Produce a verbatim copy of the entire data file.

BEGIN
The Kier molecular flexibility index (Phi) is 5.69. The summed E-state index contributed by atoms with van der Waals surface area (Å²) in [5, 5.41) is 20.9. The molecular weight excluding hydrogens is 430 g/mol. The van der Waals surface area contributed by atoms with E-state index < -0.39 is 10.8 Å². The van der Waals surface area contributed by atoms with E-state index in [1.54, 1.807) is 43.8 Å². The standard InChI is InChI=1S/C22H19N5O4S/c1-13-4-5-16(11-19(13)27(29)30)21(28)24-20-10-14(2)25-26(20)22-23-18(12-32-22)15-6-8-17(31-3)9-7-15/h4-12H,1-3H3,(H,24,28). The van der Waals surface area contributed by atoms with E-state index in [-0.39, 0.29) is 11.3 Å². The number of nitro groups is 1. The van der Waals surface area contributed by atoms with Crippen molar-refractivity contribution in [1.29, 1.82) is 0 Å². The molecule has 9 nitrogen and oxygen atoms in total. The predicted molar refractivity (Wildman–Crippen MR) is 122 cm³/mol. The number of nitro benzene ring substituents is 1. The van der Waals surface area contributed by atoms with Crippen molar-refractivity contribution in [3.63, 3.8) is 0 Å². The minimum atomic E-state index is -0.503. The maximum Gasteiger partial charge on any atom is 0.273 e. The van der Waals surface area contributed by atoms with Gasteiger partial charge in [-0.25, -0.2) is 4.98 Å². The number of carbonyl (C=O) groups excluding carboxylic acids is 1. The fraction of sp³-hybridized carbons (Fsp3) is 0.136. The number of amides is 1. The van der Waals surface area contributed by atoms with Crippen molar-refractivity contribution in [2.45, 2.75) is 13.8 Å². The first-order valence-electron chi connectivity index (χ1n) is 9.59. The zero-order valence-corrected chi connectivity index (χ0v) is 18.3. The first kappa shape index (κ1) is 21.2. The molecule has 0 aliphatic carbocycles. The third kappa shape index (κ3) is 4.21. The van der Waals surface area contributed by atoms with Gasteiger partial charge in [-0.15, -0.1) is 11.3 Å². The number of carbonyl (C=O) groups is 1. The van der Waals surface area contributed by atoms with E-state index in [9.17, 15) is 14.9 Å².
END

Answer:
The Kier molecular flexibility index (Phi) is 5.69. The summed E-state index contributed by atoms with van der Waals surface area (Å²) in [5, 5.41) is 20.9. The molecular weight excluding hydrogens is 430 g/mol. The van der Waals surface area contributed by atoms with E-state index < -0.39 is 10.8 Å². The van der Waals surface area contributed by atoms with E-state index in [1.54, 1.807) is 43.8 Å². The standard InChI is InChI=1S/C22H19N5O4S/c1-13-4-5-16(11-19(13)27(29)30)21(28)24-20-10-14(2)25-26(20)22-23-18(12-32-22)15-6-8-17(31-3)9-7-15/h4-12H,1-3H3,(H,24,28). The van der Waals surface area contributed by atoms with E-state index in [-0.39, 0.29) is 11.3 Å². The number of nitro groups is 1. The van der Waals surface area contributed by atoms with Crippen molar-refractivity contribution in [1.29, 1.82) is 0 Å². The molecule has 9 nitrogen and oxygen atoms in total. The predicted molar refractivity (Wildman–Crippen MR) is 122 cm³/mol. The number of nitro benzene ring substituents is 1. The van der Waals surface area contributed by atoms with Crippen molar-refractivity contribution in [3.63, 3.8) is 0 Å². The minimum atomic E-state index is -0.503. The maximum Gasteiger partial charge on any atom is 0.273 e. The van der Waals surface area contributed by atoms with Gasteiger partial charge in [-0.25, -0.2) is 4.98 Å². The number of carbonyl (C=O) groups excluding carboxylic acids is 1. The fraction of sp³-hybridized carbons (Fsp3) is 0.136. The number of amides is 1. The van der Waals surface area contributed by atoms with Crippen molar-refractivity contribution in [2.45, 2.75) is 13.8 Å². The first-order valence-electron chi connectivity index (χ1n) is 9.59. The zero-order valence-corrected chi connectivity index (χ0v) is 18.3. The first kappa shape index (κ1) is 21.2. The molecule has 0 aliphatic carbocycles. The third kappa shape index (κ3) is 4.21. The van der Waals surface area contributed by atoms with Gasteiger partial charge in [-0.15, -0.1) is 11.3 Å². The number of carbonyl (C=O) groups is 1. The van der Waals surface area contributed by atoms with E-state index in [9.17, 15) is 14.9 Å².